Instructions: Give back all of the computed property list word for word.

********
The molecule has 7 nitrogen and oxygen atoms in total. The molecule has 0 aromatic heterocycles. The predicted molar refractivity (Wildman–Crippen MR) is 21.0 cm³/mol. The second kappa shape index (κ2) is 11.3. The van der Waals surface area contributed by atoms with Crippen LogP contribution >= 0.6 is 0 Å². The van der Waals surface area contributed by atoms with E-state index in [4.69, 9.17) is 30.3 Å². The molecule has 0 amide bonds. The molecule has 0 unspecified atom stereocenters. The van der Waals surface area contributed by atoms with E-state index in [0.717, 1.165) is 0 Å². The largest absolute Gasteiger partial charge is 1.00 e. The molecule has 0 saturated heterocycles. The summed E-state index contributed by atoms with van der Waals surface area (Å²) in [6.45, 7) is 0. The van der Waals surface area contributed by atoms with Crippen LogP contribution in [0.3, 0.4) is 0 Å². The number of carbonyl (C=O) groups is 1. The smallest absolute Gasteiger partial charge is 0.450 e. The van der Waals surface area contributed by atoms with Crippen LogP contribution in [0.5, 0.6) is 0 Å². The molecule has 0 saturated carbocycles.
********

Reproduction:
The molecule has 7 nitrogen and oxygen atoms in total. The molecule has 0 aromatic heterocycles. The predicted molar refractivity (Wildman–Crippen MR) is 21.0 cm³/mol. The second kappa shape index (κ2) is 11.3. The van der Waals surface area contributed by atoms with Crippen LogP contribution >= 0.6 is 0 Å². The van der Waals surface area contributed by atoms with E-state index in [4.69, 9.17) is 30.3 Å². The molecule has 0 amide bonds. The molecule has 0 unspecified atom stereocenters. The van der Waals surface area contributed by atoms with E-state index in [0.717, 1.165) is 0 Å². The largest absolute Gasteiger partial charge is 1.00 e. The molecule has 0 saturated heterocycles. The summed E-state index contributed by atoms with van der Waals surface area (Å²) in [6.45, 7) is 0. The van der Waals surface area contributed by atoms with Crippen LogP contribution in [0.3, 0.4) is 0 Å². The number of carbonyl (C=O) groups is 1. The smallest absolute Gasteiger partial charge is 0.450 e. The van der Waals surface area contributed by atoms with Crippen LogP contribution in [0.5, 0.6) is 0 Å². The molecule has 0 saturated carbocycles.